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Stearns v. Metropolitan Life Insurance Co.

Supreme Judicial Court of Massachusetts, Suffolk

March 1, 2019

JUNE STEARNS, coexecutrix, [1]& another[2]
v.
METROPOLITAN LIFE INSURANCE COMPANY & others.[3]

          Heard: December 4, 2018.

         Certification of a question of law to the Supreme Judicial Court by the United States District Court for the District of Massachusetts.

          John A. Heller, of Illinois (Catherine A. Mohan & Benjamin M. Greene also present) for General Electric Company.

          Michael J. McCann (Michael C. Shepard, Lisa M. Conserve, & Erika A. O'Donnell also present) for the plaintiffs.

          John R. Felice & Brad W. Graham for Massachusetts Defense Lawyers Association, amicus curiae, were present but did not argue.

         The following submitted briefs for amici curiae:

          Lawrence G. Cetrulo, Stephen T. Armato, Whitney K. Barrows, Elizabeth S. Dillon, Lauren K. Camire, & Brian D. Fishman for Massachusetts Asbestos Litigation Defendants' Liaison Counsel.

          Thomas R. Murphy, Kevin J. Powers, & John G. Mateus for Massachusetts Academy of Trial Attorneys.

          Gants, C.J., Gaziano, Lowy, Budd, Cypher, & Kafker, JJ.

          CYPHER, J.

         In this case we are called on to answer a certified question from the United States District Court for the District of Massachusetts concerning whether the six-year statute of repose set forth in G. L. c. 260, § 2B (§ 2B), operates to bar tort claims arising from diseases with extended latency periods, such as those associated with asbestos exposure, where the defendants had knowing control of the injurious instrumentality at the time of exposure.[4] We answer the question in the affirmative. Consistent with our precedent, we conclude that § 2B completely eliminates all tort claims arising out of any deficiency or neglect in the design, planning, construction, or general administration of an improvement to real property after the established time period has run, even if the cause of action arises from a disease with an extended latency period and even if a defendant had knowing control of the instrumentality of injury at the time of exposure. In so doing, we recognize that, considering the latency period for asbestos-related illnesses, this will have the regrettable effect of barring all or nearly all tort claims arising from negligence in the use or handling of asbestos in construction-related suits. Nonetheless, the appropriate recourse is in the Legislature, not this court.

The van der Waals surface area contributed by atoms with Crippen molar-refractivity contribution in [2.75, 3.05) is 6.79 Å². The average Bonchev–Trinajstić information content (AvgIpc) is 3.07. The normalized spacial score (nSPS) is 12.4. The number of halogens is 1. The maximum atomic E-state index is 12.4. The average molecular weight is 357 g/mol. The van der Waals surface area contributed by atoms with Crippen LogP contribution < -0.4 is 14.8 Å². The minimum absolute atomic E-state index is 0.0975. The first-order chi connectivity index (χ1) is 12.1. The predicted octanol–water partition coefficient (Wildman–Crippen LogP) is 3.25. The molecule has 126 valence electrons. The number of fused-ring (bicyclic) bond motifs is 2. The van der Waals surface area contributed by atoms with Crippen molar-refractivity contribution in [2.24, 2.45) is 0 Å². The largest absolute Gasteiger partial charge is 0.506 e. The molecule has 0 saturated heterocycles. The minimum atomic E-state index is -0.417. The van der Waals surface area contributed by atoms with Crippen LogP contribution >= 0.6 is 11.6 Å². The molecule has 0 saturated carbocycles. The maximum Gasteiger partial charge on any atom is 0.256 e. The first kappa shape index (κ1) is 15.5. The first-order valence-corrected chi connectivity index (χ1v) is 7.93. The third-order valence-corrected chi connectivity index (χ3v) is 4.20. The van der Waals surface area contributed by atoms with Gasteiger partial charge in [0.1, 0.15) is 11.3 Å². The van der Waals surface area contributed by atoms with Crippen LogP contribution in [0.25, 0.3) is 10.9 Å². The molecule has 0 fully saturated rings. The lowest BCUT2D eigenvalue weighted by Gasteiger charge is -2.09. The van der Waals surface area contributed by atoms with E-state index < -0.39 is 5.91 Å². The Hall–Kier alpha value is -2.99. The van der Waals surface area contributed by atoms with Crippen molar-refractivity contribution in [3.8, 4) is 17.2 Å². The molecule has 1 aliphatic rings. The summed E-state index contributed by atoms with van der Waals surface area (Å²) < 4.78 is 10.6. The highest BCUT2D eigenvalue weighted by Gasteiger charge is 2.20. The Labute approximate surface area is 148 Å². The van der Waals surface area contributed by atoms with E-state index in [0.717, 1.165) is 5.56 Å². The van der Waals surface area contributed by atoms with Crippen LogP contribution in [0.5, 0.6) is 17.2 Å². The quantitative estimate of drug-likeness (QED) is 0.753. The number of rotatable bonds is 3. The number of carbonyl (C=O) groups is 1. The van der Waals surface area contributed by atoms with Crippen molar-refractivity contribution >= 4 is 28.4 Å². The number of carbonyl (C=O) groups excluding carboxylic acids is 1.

Background. Because our task is limited to responding to the certified question, we do not delve deeply into the factual complexities of this case.[5]The underlying action concerns the death of Wayne Oliver, who died in 2016 of mesothelioma after exposure to asbestos during the construction of two nuclear power plants in the 1970s. Relevant to the issue at hand, defendant General Electric Company (GE) designed, manufactured, and sold steam turbine generators for installation at each of the plants and supervised the installations. GE's installation specifications called for the use of asbestos-containing insulation materials. Oliver, who worked as a pipe inspector for a nonparty, was present while the insulation was cut, mixed, and applied to certain piping systems and equipment in the turbine halls of both plants, exposing him to the toxic asbestos particles within.

         Oliver came into contact with the tainted insulation between 1971 and 1978, [6] received his malignant mesothelioma diagnosis in April 2015, and commenced the underlying action in the Superior Court in August 2015. He alleged, among other things, that GE had negligently exposed him to asbestos during the construction of the two power plants and caused him to contract mesothelioma. Thereafter, the case was removed to the Federal District Court and, when Oliver passed away in July 2016, that court allowed the plaintiffs, as coexecutors of Oliver's estate, to submit an amended complaint and continue the litigation.

         GE moved for summary judgment on the ground that the plaintiffs' claims against it were barred by § 2B, which sets a firm six-year time limit for tort actions arising out of any deficiency or neglect in the design, planning, construction, or general administration of an improvement to real property. The plaintiffs disputed that § 2B was intended to apply to cases involving diseases with extended latency ...


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